Originally written by K. Scott Ross.
Oftentimes, a great way to make a new and exciting thing is to take two existing exciting things and put them together. Ground beef, good; sliced cheese, good. Cheeseburger? Fucking fantastic. Within the heavy metal world, we have a number of styles that often get put together in this way, and like cheeseburgers, their ubiquity doesn’t make them any less appealing. Death metal and doom; great combination. Black metal and thrash; better combination. Some combinations you see a lot less frequently, however, and it isn’t necessarily because they’re bad; they’re just more difficult. You can get a halfway decent burger at any pub. A bear meat steak, though? That’s a specialty item. “Melodic black metal” feels like one of those speciality dishes. It’s not so much rarer than blackened thrash because it’s so inferior; it’s just a lot more difficult to pull off well.
When one thinks of melodic black metal, there are basically two bands that come to mind: Sweden’s Naglfar, and Germany’s Dark Fortress. It doesn’t take much to argue that neither of those bands would exist without Storm of the Light’s Bane, so one could throw Dissection into the discussion as well, but even allowing that monumental album, the pool is quite shallow. In 2008, Thulcandra (also hailing from Germany) decided to throw their hat into the ring. Ascension Lost is their third album, following releases in 2010 and 2011, neither of which this critic has heard.
Let’s be honest here. Thulcandra sounds like Dark Fortress. They even share a drummer, although after the recording of Ascension Lost, Seraph left the band. The other three members of the group are also no strangers to the German extreme metal scene either. Guitarist/vocalist and band founder Steffen Kummerer is best known as the guitarist and vocalist for tech-death extraordinaires Obscura. On second guitar and bass are the Brothers Ludwig (Sebastian and Tobias, respectively), who Kummerer briefly played with in the delightfully named Helfahrt (go ahead and call me juvenile; the comments section is open), and also play in a band called Wraithcult.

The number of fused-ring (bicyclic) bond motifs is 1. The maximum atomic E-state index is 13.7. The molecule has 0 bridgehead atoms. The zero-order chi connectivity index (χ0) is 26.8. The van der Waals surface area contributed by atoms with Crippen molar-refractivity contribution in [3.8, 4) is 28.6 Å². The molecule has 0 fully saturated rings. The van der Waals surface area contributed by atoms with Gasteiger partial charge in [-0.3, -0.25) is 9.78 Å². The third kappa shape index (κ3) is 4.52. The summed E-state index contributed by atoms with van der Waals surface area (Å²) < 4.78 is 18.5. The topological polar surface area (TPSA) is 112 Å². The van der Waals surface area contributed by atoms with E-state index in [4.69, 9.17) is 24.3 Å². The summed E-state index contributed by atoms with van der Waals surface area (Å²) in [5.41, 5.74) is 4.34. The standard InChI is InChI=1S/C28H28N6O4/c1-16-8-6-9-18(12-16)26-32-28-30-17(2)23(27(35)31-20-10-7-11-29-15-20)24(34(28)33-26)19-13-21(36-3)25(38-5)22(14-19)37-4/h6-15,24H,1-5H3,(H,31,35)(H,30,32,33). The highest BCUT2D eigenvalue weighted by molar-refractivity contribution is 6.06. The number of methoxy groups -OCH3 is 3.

Ascension Lost isn’t strictly a horrible album, it’s just a dull one. There’s nothing memorable about it. “The First Rebellion,” the album opener, is 7:20, and is thankfully the only song to crack the six minute mark, but while the entire album only lasts forty-six minutes, it feels like it takes over an hour, and as soon as a song is over, I can’t remember a thing about it. Whether they’re trying Amorphis-style melodies, such as on “Deliverance in Sin and Death” or full-out blasting like on “Demigod Imprisoned,” nothing sticks. What’s the point of “melody” if it’s not memorable? Nobody would accuse Mayhem of being “melodic,” but I can sing the riffs from “De Mysteriis Dom Sathanas” in my sleep. Even Dark Fortress struggles with the problem of forgetability, though; try to recall from memory anything off of Eidolon. Shoving “melodies” into black metal without a damn good reason is pointless.
If you happen to be a big fan of the Dark Fortress-style of metal, perhaps you would enjoy Ascension Lost. But for this critic, it just goes in one ear and out the other. Without a good hook like the seething eroticism of Dark Fortress’s Venereal Dawn or the irresistible energy of Naglfar’s Pariah, I’d rather stick to the simple riffs-and-Satan recipe. A cheeseburger might be a simple meal, but goddamn if I don’t keep enjoying them.